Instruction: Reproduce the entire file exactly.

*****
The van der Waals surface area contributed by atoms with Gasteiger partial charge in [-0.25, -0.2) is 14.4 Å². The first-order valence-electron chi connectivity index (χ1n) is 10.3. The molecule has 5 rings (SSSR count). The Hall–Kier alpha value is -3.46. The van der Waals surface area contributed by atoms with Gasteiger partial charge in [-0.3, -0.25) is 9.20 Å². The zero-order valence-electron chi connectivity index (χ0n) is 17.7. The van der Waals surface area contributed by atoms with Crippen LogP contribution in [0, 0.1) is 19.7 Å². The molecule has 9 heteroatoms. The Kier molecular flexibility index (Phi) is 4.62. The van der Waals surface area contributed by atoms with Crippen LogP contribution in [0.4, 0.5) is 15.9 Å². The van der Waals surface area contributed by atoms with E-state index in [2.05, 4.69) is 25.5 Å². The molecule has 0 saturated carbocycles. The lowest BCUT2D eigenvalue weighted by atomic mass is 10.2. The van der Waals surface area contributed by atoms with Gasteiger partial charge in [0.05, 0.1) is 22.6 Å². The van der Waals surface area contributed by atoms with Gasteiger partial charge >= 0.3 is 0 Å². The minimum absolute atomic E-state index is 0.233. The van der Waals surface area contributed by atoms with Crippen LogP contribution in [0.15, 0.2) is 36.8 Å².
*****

The van der Waals surface area contributed by atoms with Gasteiger partial charge in [-0.25, -0.2) is 14.4 Å². The first-order valence-electron chi connectivity index (χ1n) is 10.3. The molecule has 5 rings (SSSR count). The Hall–Kier alpha value is -3.46. The van der Waals surface area contributed by atoms with Gasteiger partial charge in [-0.3, -0.25) is 9.20 Å². The zero-order valence-electron chi connectivity index (χ0n) is 17.7. The van der Waals surface area contributed by atoms with Crippen LogP contribution in [0, 0.1) is 19.7 Å². The molecule has 9 heteroatoms. The Kier molecular flexibility index (Phi) is 4.62. The van der Waals surface area contributed by atoms with Crippen LogP contribution in [0.4, 0.5) is 15.9 Å². The van der Waals surface area contributed by atoms with E-state index in [2.05, 4.69) is 25.5 Å². The molecule has 0 saturated carbocycles. The lowest BCUT2D eigenvalue weighted by atomic mass is 10.2. The van der Waals surface area contributed by atoms with Gasteiger partial charge in [0.05, 0.1) is 22.6 Å². The van der Waals surface area contributed by atoms with Gasteiger partial charge >= 0.3 is 0 Å². The minimum absolute atomic E-state index is 0.233. The van der Waals surface area contributed by atoms with Crippen LogP contribution in [0.15, 0.2) is 36.8 Å².